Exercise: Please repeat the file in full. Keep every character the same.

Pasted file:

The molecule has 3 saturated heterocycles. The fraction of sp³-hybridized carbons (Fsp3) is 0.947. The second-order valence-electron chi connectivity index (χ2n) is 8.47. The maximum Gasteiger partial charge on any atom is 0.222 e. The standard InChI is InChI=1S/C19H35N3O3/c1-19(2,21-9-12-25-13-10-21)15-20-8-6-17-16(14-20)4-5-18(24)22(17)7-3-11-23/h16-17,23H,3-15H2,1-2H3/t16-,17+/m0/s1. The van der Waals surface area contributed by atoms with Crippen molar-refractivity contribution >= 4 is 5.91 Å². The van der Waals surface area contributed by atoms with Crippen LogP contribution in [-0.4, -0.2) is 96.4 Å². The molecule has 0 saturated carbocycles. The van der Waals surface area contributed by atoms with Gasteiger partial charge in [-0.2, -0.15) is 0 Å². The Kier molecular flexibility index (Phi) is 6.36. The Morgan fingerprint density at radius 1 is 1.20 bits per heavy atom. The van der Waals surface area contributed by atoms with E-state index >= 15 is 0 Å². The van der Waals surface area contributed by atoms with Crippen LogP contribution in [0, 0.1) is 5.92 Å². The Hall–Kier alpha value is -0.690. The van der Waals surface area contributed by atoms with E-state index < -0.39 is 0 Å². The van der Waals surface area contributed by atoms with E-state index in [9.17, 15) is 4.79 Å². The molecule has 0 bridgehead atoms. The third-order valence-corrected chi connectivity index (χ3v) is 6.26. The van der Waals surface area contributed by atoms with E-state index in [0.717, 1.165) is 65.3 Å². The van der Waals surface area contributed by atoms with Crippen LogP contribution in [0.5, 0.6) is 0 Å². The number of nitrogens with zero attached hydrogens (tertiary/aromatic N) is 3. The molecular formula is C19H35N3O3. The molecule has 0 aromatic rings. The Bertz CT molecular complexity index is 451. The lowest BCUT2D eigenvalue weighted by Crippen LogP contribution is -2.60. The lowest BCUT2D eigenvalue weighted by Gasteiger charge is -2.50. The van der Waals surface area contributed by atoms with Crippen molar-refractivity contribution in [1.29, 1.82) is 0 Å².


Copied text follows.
The molecule has 3 saturated heterocycles. The fraction of sp³-hybridized carbons (Fsp3) is 0.947. The second-order valence-electron chi connectivity index (χ2n) is 8.47. The maximum Gasteiger partial charge on any atom is 0.222 e. The standard InChI is InChI=1S/C19H35N3O3/c1-19(2,21-9-12-25-13-10-21)15-20-8-6-17-16(14-20)4-5-18(24)22(17)7-3-11-23/h16-17,23H,3-15H2,1-2H3/t16-,17+/m0/s1. The van der Waals surface area contributed by atoms with Crippen molar-refractivity contribution >= 4 is 5.91 Å². The van der Waals surface area contributed by atoms with Crippen LogP contribution in [-0.4, -0.2) is 96.4 Å². The molecule has 0 saturated carbocycles. The van der Waals surface area contributed by atoms with Gasteiger partial charge in [-0.2, -0.15) is 0 Å². The Kier molecular flexibility index (Phi) is 6.36. The Morgan fingerprint density at radius 1 is 1.20 bits per heavy atom. The van der Waals surface area contributed by atoms with E-state index >= 15 is 0 Å². The van der Waals surface area contributed by atoms with Crippen LogP contribution in [0, 0.1) is 5.92 Å². The Hall–Kier alpha value is -0.690. The van der Waals surface area contributed by atoms with E-state index < -0.39 is 0 Å². The van der Waals surface area contributed by atoms with E-state index in [9.17, 15) is 4.79 Å². The molecule has 0 bridgehead atoms. The third-order valence-corrected chi connectivity index (χ3v) is 6.26. The van der Waals surface area contributed by atoms with E-state index in [0.717, 1.165) is 65.3 Å². The van der Waals surface area contributed by atoms with Crippen LogP contribution in [0.5, 0.6) is 0 Å². The number of nitrogens with zero attached hydrogens (tertiary/aromatic N) is 3. The molecular formula is C19H35N3O3. The molecule has 0 aromatic rings. The Bertz CT molecular complexity index is 451. The lowest BCUT2D eigenvalue weighted by Crippen LogP contribution is -2.60. The lowest BCUT2D eigenvalue weighted by Gasteiger charge is -2.50. The van der Waals surface area contributed by atoms with Crippen molar-refractivity contribution in [1.29, 1.82) is 0 Å².